Great post. And I love “Infertile Turtles”. Are we kin to the awkward turtle? πŸ™‚ Jealousy does no good and it’s not productive in helping me reach my on dream of having a baby. I’ve got plenty of things in my life keeping me busy. I don’t need to waste time on being jealous. Sure, every once in a while a “why them? why not me?” thought creeps into my head. But I don’t let them take over my life. We have knowledge that lets us know what’s going on with our bodies. And I think that’s pretty cool. Thanks for writing this post!

  7. thenextmartha permalink
    April 26, 2010 7:54 pm

    Thanks for sharing. Your message is strong, important, and heard.

  8. April 27, 2010 10:02 am

    Interesting take on the question. I like your attitude and wish I had more of it. I tend to be jealous just because I’m so competitive so it feels like my fertile friends and in-laws are “beating me” at the game. Lame I know, but we all struggle in different ways. πŸ™‚

  9. Vivian permalink
    April 27, 2010 10:48 am

    Again, you continue to amaze me! Although I am blessed with a child, the second time around, as you know, hasn’t been so easy. Reading this has helped my outlook and I am so grateful to know that there are amazing and strong women such as yourself that I can lean on and vice versa. My jealousy has been setting in lately – damn those emotions! Thanks for helping me realize that I’m being stupid!

  10. April 29, 2010 9:24 pm

    Wow, you are the first person who has said exactly what I have thought OH SO MANY times. My poor husband has listened to me rant and rave about how I now know so much about reproduction that I could help get ANY fertile woman pregnant in no time. πŸ˜‰ And I DO appreciate that knowledge, I’m happy to have it, even if so far, I have nothing *but* knowledge to show for it! My time will come, and in the mean time, if any of my (fertile) friends are looking to get knocked up, well, boy, do I have some stuff to show them…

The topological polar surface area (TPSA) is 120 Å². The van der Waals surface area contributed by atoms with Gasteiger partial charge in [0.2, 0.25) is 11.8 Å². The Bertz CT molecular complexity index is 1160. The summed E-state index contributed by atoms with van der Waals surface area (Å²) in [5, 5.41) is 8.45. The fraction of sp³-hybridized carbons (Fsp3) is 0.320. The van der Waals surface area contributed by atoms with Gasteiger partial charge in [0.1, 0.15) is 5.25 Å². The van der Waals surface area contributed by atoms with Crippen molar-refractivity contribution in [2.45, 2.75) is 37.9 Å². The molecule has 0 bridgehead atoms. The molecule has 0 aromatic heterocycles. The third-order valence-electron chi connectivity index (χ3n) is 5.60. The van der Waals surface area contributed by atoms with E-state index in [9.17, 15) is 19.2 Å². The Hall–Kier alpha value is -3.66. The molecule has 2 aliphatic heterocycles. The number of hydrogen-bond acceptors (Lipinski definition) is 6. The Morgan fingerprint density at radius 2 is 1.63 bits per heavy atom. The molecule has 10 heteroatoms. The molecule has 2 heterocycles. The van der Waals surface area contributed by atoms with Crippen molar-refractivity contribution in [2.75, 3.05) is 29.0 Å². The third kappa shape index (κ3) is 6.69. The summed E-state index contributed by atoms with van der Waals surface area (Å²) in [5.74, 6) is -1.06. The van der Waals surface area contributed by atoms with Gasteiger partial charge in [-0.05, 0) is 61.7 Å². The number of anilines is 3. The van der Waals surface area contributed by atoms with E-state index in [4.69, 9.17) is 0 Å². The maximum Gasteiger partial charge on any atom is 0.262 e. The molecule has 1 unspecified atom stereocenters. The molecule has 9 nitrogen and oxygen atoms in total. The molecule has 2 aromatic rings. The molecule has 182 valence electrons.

11. April 30, 2010 3:25 pm

    wow, this is one blog I am glad I got to visit, this post is amazing.

    because I am jealous and angry, even though I got my wish. Wow, I feel like a real heel now.
    But your attitude about it and your line about “you really want to be like them” hit home with me.
    I often say that I don’t fit anywhere with infertiles or mommies anymore. I feel so lost, but this post, your words put things into perspective for me.

    thanks for sharing, I do hope that your dream of a child comes true. πŸ™‚

  12. May 4, 2010 7:36 pm

    Thanks for this post! It’s great that you are spreading the awareness!

  13. May 7, 2010 2:45 pm

    Hi me again, the new kid…. second entry of yours I’ve read and I just wanted you know you’re not alone. They are few and far between, but every once in a while it’s nice to find someone to share a little perspective with. As the years dragged on in our challenges with the reproductive systems and my knowledge grew and grew it was hard to find a place where I felt I belonged. Not because I was ‘infertile’ and not because I was an aspiring Mom. Simply because I just needed company that wasn’t bitter and appreciated the little things. Sometimes I found my best company was myself.My time trying to conceive allowed me the opportunity and the choice to look within to find me and rediscover myself.

    Infertility may have hijacked my innocence regarding where babies come from. But fortunately it gave far more in return and that was before we ever got to see success.

    Best of luck to you